Step 8: Appendix

This section of your salon business plan should include additional support documents or materials such as business licenses and permits, health department or state occupational permits, and trademarks.

Step 9: Executive Summary

Now that you’ve gathered this great information in the first 8 steps of your salon business plan, write an executive summary to use as the first section! This one- to two-page summary should provide an overview of your salon business plan, quickly highlighting important features of each succeeding section.

3 Parting Pieces of Advice

You’ve compiled and written a great salon business plan. Congratulations! But you’re not quite done.

Before you start shopping your salon business plan around, you need to think about 3 more things:

1. Choose the right location. Location is critical to the success of your salon. Consider these factors:

  • Look for a high-traffic area. Busy streets, malls or spaces next to locations people visit often (such as grocery stores) are ideal.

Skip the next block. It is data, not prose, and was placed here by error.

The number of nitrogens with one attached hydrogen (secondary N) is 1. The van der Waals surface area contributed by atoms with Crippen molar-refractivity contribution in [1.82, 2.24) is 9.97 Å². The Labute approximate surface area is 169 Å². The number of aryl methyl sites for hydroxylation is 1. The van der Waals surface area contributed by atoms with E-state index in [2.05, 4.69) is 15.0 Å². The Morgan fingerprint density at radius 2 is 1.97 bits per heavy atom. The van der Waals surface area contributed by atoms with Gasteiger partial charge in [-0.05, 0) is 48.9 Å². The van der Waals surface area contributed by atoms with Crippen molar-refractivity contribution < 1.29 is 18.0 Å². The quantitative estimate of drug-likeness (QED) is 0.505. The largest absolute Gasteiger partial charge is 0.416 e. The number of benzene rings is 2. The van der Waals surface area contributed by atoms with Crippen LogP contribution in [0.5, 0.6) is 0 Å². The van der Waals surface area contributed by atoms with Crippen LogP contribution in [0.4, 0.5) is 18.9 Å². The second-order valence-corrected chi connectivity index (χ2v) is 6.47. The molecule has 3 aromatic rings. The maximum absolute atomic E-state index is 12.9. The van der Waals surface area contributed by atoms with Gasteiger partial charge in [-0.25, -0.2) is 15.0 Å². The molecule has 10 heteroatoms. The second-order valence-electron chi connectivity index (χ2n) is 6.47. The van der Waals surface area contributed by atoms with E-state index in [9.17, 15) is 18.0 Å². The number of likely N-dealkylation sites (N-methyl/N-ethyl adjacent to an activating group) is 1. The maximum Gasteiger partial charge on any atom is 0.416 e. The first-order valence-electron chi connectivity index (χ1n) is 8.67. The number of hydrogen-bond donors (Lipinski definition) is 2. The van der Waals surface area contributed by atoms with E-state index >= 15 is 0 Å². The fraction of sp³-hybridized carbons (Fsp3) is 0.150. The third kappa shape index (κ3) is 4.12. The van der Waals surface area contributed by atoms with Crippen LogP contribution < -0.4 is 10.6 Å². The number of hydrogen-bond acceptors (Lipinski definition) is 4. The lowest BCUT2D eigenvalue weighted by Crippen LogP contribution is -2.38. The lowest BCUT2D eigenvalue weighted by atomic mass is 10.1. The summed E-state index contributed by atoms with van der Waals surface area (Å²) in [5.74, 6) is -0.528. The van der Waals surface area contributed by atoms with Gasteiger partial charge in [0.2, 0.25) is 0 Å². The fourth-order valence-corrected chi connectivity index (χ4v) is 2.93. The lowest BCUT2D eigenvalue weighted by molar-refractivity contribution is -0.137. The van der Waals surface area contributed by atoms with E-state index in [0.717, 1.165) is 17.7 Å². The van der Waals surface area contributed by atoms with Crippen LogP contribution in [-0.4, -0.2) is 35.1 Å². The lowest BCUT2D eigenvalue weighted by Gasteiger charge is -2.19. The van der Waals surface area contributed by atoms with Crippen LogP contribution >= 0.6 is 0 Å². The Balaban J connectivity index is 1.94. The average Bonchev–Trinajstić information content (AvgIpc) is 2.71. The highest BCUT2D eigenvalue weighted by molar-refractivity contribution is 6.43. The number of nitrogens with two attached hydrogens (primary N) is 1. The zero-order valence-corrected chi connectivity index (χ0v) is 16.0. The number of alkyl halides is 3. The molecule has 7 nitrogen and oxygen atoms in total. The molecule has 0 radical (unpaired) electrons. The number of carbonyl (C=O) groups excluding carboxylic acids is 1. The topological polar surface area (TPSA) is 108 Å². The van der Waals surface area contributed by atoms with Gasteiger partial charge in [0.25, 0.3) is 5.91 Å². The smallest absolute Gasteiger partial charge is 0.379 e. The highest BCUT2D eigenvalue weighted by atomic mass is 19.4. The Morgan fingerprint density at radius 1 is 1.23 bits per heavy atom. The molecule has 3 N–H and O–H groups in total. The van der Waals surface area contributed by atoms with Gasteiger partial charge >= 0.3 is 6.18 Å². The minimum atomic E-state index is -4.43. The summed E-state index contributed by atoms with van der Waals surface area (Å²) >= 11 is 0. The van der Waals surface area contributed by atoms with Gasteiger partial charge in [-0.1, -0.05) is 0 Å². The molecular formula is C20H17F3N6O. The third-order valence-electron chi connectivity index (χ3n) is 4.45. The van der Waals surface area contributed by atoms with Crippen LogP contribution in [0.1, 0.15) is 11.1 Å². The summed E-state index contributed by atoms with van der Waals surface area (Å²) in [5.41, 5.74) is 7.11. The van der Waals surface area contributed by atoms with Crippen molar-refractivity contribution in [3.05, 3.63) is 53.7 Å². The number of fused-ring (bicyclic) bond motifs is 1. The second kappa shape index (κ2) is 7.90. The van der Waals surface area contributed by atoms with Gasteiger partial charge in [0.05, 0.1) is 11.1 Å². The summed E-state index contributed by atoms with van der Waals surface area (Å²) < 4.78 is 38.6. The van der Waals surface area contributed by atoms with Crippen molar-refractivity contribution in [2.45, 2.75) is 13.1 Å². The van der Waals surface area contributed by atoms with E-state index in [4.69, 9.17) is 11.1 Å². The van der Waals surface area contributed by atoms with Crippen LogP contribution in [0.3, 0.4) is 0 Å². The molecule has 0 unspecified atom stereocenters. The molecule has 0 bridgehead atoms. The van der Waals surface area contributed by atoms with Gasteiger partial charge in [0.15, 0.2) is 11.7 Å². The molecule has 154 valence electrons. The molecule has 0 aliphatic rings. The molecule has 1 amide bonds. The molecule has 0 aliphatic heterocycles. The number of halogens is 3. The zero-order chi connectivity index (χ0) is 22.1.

• Make access easy. If parking is a hassle and traffic is thick on the way to your salon, people might not consider it worth the effort.
  • Locate far from the competition. If you establish your salon directly next to another salon, you'll cancel each other out. Try to find a place where you'll be the only salon for a few blocks.

2. Take care of any licensing. While you’re focused on creating your salon business plan, you need to assume that you’ll secure the funds you need to eventually open the doors to your very own clientele. It pays to plan ahead – and think positively! That’s why you need to do some additional paperwork.

  • Obtain a business license. All businesses in the U.S. must be licensed. Check out the Small Business Administration website for more help.